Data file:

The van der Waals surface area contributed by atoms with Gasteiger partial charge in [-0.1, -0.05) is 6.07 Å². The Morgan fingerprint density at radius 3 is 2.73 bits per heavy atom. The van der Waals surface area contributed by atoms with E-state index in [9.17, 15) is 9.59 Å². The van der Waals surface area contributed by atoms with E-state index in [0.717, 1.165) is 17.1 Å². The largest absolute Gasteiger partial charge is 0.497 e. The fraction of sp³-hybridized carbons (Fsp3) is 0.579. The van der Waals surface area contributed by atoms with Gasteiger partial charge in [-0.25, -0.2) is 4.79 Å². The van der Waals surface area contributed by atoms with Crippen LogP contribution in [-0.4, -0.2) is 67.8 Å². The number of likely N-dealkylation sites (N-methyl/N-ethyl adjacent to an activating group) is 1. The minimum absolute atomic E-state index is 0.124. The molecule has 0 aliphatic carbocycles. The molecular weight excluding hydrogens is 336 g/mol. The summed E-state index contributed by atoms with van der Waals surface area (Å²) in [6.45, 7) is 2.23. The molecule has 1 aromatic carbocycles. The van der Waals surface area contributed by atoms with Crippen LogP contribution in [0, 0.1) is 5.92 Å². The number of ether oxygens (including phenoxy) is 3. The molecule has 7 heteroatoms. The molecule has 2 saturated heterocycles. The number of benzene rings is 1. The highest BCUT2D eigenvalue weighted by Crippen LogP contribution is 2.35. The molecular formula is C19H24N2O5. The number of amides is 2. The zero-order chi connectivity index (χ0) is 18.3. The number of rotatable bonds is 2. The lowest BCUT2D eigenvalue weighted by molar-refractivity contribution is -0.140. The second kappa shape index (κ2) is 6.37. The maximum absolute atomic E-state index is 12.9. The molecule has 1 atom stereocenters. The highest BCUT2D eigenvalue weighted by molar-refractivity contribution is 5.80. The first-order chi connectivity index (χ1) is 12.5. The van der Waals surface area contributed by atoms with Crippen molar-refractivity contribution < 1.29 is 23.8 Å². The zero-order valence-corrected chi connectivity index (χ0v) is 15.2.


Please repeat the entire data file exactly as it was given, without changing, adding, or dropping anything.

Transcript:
The van der Waals surface area contributed by atoms with Gasteiger partial charge in [-0.1, -0.05) is 6.07 Å². The Morgan fingerprint density at radius 3 is 2.73 bits per heavy atom. The van der Waals surface area contributed by atoms with E-state index in [9.17, 15) is 9.59 Å². The van der Waals surface area contributed by atoms with E-state index in [0.717, 1.165) is 17.1 Å². The largest absolute Gasteiger partial charge is 0.497 e. The fraction of sp³-hybridized carbons (Fsp3) is 0.579. The van der Waals surface area contributed by atoms with Gasteiger partial charge in [-0.25, -0.2) is 4.79 Å². The van der Waals surface area contributed by atoms with Crippen LogP contribution in [-0.4, -0.2) is 67.8 Å². The number of likely N-dealkylation sites (N-methyl/N-ethyl adjacent to an activating group) is 1. The minimum absolute atomic E-state index is 0.124. The molecule has 0 aliphatic carbocycles. The molecular weight excluding hydrogens is 336 g/mol. The summed E-state index contributed by atoms with van der Waals surface area (Å²) in [6.45, 7) is 2.23. The molecule has 1 aromatic carbocycles. The van der Waals surface area contributed by atoms with Crippen LogP contribution in [0, 0.1) is 5.92 Å². The number of ether oxygens (including phenoxy) is 3. The molecule has 7 heteroatoms. The molecule has 2 saturated heterocycles. The number of benzene rings is 1. The highest BCUT2D eigenvalue weighted by Crippen LogP contribution is 2.35. The molecular formula is C19H24N2O5. The number of amides is 2. The zero-order chi connectivity index (χ0) is 18.3. The number of rotatable bonds is 2. The lowest BCUT2D eigenvalue weighted by molar-refractivity contribution is -0.140. The second kappa shape index (κ2) is 6.37. The maximum absolute atomic E-state index is 12.9. The molecule has 1 atom stereocenters. The highest BCUT2D eigenvalue weighted by molar-refractivity contribution is 5.80. The first-order chi connectivity index (χ1) is 12.5. The van der Waals surface area contributed by atoms with Crippen molar-refractivity contribution < 1.29 is 23.8 Å². The zero-order valence-corrected chi connectivity index (χ0v) is 15.2.